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This Day in History: Thomas Kelley's bravery in Vietnam

On this day in1969, a United States Navy lieutenant engages in an action that would earn him the Medal of Honor. Thomas Kelley had joined the Navy almost on a whim: He was about to graduate from Holy Cross College when he discovered that some of his friends were joining the Navy.

Kelley figured he might as well join, since his “two pals” were. He was soon serving in the Navy, enjoying it so much that he decided to make a career of it.

By 1966, he was serving off the shores of Vietnam, away from combat. But he would soon volunteer for more dangerous duty with the River Assault Division. In that capacity, he would insert troops, provide fire support while they were ashore, and extract them afterwards.

An especially challenging mission came on June 15, 1969, as Kelley led eight vessels into a difficult river pass.

The day began well. Kelley and his men inserted troops at multiple points along the river, picked them up, and then took them to a new spot to insert them again. Navy helicopter gunships were nearby, providing support. But things got tougher as Kelley moved deeper into enemy territory.

“[W]e kind of knew we were telegraphing our movements, I guess,” he later told an interviewer, “they already knew we were coming. And then we didn’t have the support.”

Trouble came as the American vessels attempted to extract a company of troops from the east bank of the Ong Muong Canal in Kien Hoa province: A loading ramp on a troop carrier malfunctioned. Men began working to get the ramp up by hand, but the boat was left stranded in the meantime.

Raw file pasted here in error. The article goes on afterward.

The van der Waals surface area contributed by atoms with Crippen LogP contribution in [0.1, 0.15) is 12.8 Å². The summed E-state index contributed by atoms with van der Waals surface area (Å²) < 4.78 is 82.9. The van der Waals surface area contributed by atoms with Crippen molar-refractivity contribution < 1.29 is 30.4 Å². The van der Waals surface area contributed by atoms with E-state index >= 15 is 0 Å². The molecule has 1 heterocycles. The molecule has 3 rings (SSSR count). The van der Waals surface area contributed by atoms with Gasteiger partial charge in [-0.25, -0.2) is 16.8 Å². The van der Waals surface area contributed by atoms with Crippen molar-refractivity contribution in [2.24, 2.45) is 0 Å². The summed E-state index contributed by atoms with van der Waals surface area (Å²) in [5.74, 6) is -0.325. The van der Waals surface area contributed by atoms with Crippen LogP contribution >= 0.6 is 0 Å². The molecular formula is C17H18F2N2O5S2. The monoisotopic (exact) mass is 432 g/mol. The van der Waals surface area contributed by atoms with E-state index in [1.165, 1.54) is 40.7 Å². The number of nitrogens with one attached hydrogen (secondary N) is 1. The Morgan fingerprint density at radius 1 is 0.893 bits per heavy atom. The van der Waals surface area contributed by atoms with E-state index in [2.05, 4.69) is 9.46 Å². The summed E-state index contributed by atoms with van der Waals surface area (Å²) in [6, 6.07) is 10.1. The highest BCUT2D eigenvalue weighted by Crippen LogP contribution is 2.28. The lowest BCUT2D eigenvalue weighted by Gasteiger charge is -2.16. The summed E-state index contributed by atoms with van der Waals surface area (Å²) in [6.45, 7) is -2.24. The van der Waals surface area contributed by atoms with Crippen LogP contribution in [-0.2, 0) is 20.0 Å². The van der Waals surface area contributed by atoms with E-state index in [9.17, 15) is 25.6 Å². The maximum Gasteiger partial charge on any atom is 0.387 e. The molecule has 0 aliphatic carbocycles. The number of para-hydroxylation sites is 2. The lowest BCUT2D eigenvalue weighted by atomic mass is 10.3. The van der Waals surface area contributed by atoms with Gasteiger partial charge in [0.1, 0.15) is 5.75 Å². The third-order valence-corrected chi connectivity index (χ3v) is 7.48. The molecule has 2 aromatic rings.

Unfortunately, the Viet Cong chose that moment to open fire. “All hell kind of broke loose,” Kelley said. He directed most of his assault craft to create a protective circle around the disabled vessel. But still more would be needed.

“My primary thoughts were, we gotta do something to protect those folks on the beach,” Kelley described. “They were kind of sitting ducks. They didn’t have the fire power we had. They really couldn’t defend themselves as well as we could.”

He directed his own vessel—an armored monitor—around the circled American boats, placing himself between the disabled vessel and the enemy. The monitor began firing.

Unfortunately, a round soon came in, detonating 6 inches from Kelley’s head. He was thrown to the deck of the monitor.

“I could hear one of my men right in the boat there saying, he’s dead, talking about me. And I can remember clearly saying ‘no, I’m not, no I’m not.”

Kelley couldn’t believe what had just happened. Had he really been hit?

But don’t you know that a little thing like a blow to the head wasn’t going to stop him? “I suppose the adrenaline starts flowing and stuff like that and you really start doing what you are trained to do,” he concluded.

Kelley’s Medal citation describes the moment: “Although unable to move from the deck or to speak clearly into the radio, he succeeded in relaying his commands through 1 of his men until the enemy attack was silenced and the boats were able to move to an area of safety.”

At one point during the battle, another boat pulled alongside Kelley’s vessel. A Navy Corpsman came aboard and stabilized Kelley, even as Kelley kept issuing commands.

“Without him, I would haven’t have made it,” Kelley later said.

Later, after the boats made it to a safer location, Kelley was evacuated and taken to a field hospital, where he lay in a coma for several days. He’d lost an eye and shattered his skull—but he survived and received his Medal of Honor in person about a year later.

“There are probably thousands and thousands of [those who have fought] who deserved to get what I got,” Kelley said of his Medal, “and just because nobody saw it or nobody took the time to document it, they were left out. And so I kind of wear it thinking of them also and all those who have served.”

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